Can 3D save the PC industry?

Yes, it can. I really think it can.

So here’s the deal. Personal computer sales are going down the toilet. According to IDC, total sales are down 14 percent for the first quarter of this year compared to last year.

Worldwide personal computer market growth rates. (Image courtesy IDC.)

Worldwide personal computer market growth rates. (Image courtesy IDC.)

There were more than 88 million computers sold in the first quarter of last year, and just over 76 million this year. That’s twice as steep a drop as IDC originally projected, and the biggest drop ever, despite an improving economy, a new operating system and some feature improvements.

IDC blames the drop on two factors – the rise of mobile devices such as tablets and smartphones, and the abysmal failure that is Windows 8.

They didn’t use the word “abysmal” however. That’s just me. I’ve reviewed Windows 8, and didn’t like it much. In fact, Windows 8 is seeing a worse adoption rate than Vista.

But there’s a bigger issue at stake.

The PC is good enough already for stuff we do today

Consider the things most people use computers for. Light wordprocessing. Tracking the family budget with a spreadsheet. Fixing the contrast on photos. Surfing the Web. Watching funny cat videos.

I don’t know about you, but I bought a laptop for the living room three years back that was the cheapest in the store. That $200 laptop could do all of those things, and still does, though we’re having to reboot it more often than before. We’re not seeing any delays when it comes to surfing the web or watching videos, so an upgrade wouldn’t significantly improve our lives.

I’m not going to get rid of the PC altogether. I prefer typing on a full-size keyboard, and I like to work sitting at a desk, looking at two giant monitors.

But more and more often, I turn to mobile devices for things I used to do on my computer. Reading research reports and other background articles. Keeping up with industry news. Managing my calendar.  Checking my email.

There is no reason for me to upgrade my computer. I can’t fit any more screens on my desk — and wouldn’t be able to use them, anyway if I did. If I had a wall-sized screen, I’d have to sit far enough away to see the whole thing, which would make the type too small to see unless I made it really big, which kills the whole point of having more real estate, anyway.

In the early days of computers, I used to type too fast, and the computer couldn’t keep up. That never happens anymore.

In the early days of computers, our screens were low-resolution and everything looked pixellated. But the latest high-resolution screens — like Apple’s “Retina” displays — are photo quality. Adding more pixels wouldn’t make any difference.

There’s no reason for me to upgrade. There’s no reason for my company to upgrade. If a computer breaks, we’ll replace it — but we’d prefer to replace it with a Windows 7 machine, which is more than good enough for our needs.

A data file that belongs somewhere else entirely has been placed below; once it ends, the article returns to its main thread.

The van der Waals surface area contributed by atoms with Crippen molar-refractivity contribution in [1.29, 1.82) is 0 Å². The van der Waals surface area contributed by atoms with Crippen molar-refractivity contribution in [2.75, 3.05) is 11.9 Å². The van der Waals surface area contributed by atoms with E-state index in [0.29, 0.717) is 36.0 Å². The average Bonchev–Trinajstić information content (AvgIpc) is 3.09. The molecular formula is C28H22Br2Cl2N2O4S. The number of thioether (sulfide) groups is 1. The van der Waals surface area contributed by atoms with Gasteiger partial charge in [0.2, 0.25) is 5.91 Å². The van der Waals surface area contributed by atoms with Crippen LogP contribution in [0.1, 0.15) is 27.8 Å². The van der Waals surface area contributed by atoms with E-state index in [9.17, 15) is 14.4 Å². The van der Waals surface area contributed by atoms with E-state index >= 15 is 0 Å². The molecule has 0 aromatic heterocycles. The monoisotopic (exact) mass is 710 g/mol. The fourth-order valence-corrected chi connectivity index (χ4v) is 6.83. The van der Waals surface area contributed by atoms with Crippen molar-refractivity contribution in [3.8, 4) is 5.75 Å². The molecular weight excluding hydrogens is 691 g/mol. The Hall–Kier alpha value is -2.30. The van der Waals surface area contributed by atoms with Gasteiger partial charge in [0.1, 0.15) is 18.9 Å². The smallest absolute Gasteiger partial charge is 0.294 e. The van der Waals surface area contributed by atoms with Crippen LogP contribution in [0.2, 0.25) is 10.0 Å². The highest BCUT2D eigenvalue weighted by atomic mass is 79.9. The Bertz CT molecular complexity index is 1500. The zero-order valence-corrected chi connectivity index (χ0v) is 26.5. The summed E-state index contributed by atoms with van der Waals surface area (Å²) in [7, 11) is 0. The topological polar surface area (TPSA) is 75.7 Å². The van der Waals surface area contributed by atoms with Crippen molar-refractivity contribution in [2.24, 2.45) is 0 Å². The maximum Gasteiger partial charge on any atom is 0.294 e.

And as we start carrying around more mobile devices and fewer laptops, the computers break less often and we need to replace fewer of them.

… but the PC is not good enough for 3D

Now consider a hypothetical future where immersive 3D is the norm. We work in virtual offices where we can interact with our bosses, our colleagues, and our customers.

That requires lots of image processing. We either have large screens, or images projected onto walls, or high-resolution virtual headsets.

The screen on which we do our actual work becomes just a small part of a large virtual environment.

Imagine Retina display-quality resolution, not in an area the size of a tablet, but in every direction you look. Updated fast enough that you don’t notice any lag.

You feel that you are actually there, in your company office. You’re saving hours of commuting time a week — plus all that gas — and you get to meet your kids at the bus when they come home from school.

At which point, the kids will want their own virtual reality. So they can go to virtual Paris to practice their French. To a virtual rain forest to do their science homework. To a recreation of the Battle of Gettysburg for history class. But you’re a mean parent, so you send them outside to play until dinner. They can go online later, when you’re done with work. And they probably won’t be doing homework, but playing with their virtual pet dragons in some virtual fairy tale world.

Anyway, all this will take massive amounts of processing power, and some kind of fixed location.

Augmented reality — where, say, a person’s name pops up in your field of vision when you meet them for the first time — works well in a mobile setting. It doesn’t replace the world around you, just adds little snippets of information to it.